Felix Salmon

Matt Taibbi vs Goldman Sachs

Matt Taibbi’s 12-page screed on Goldman Sachs has appeared on newsstands; Zero Hedge has scans, but I can’t link to the piece itself because Rolling Stone hates the internet. Suffice to say that in the second sentence of the piece Taibbi describes Goldman as “a great vampire squid wrapped around the face of humanity”; later on, he calls it “the planet-eating Death Star of political influence”. He’s also a dab hand at the pen-portrait:

The Best Picture Oscar gets even less important

Joe Weisenthal is right that the value of a Best Picture nomination has just plunged, now that the number of Best Picture nominees has doubled. What he doesn’t mention is that although there might be some marginal boost for film studios who would otherwise not have gotten a Best Picture nomination at all, there is probably going to be a significant devaluation of the actual Best Picture award.

How commodity indices broke the wheat futures market

Back in March 2008, Diana Henriques noted something very odd: a large number of futures contracts traded in Chicago were expiring at levels much higher than the spot cash price. She said at the time that “economists who have been studying this phenomenon say they are at a loss to explain it”.

Why Citi’s right to raise salaries

John Carney is underwhelmed by the news that Citi is raising its base salaries:

Let’s break this down in the simplest terms: this is a disaster. Without taxpayer guarantees and funding, Citigroup would be unable to give its employees higher base salaries. The best employees would leave for other firms. This market process would further diminish Citi and enhance its better managed competitors. Everyone, except Citi shareholders and some of its senior management, would be better off. Instead, taxpayer funds are being used to block this market process, trapping talent inside a failed firm and rewarding management’s worst mistakes.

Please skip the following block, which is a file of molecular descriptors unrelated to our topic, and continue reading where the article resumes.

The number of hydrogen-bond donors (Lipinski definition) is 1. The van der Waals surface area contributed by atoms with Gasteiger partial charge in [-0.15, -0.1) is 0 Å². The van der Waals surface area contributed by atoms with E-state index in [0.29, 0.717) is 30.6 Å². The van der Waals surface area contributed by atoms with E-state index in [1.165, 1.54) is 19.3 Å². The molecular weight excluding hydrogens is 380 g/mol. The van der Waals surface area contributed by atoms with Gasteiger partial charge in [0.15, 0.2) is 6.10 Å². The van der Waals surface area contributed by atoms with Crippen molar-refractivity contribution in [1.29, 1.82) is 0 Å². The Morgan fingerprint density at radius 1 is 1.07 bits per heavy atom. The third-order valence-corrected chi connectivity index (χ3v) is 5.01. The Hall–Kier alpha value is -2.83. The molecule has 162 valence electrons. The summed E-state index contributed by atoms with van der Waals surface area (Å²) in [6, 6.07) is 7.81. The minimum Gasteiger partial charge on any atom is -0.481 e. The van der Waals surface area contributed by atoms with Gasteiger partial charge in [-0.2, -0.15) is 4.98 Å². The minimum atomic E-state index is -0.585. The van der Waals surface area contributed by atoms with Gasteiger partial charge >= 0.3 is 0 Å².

Adventures in covenant-stripping, HCA edition

During a credit boom, companies can borrow money with few if any covenants, and lenders are happy to give them anything they want in terms of freedom to refinance or restructure their debt in future.

Tuesday links lose it all

Urban planning fail: Glorious American train stations and what took their places. Incredibly depressing.

Why did Schapiro hire Hu?

Floyd Norris says it’s “great news” that the SEC’s Mary Schapiro has hired Henry Hu, the intellectual father of the CDS-help-cause-bankruptcies meme: it’s “another sign,” he says, “that she plans to be an effective regulator”.

Welcoming the Wall Street brain drain

Societally speaking, it’s a good thing — as Dan Roth says — that Wall Street is losing its brilliant employees and that hot young university graduates are looking to other sectors instead. All that talent is better used just about anywhere else, largely because on Wall Street innovations are kept secret until the point at which they’re no longer of any use:

Actual candor from Jack Welch

Jack Welch likes to cultivate an image as a straight-talking kinda guy who would never say something to an enclave of CEOs that he wouldn’t be happy putting his name to in one of his books or columns.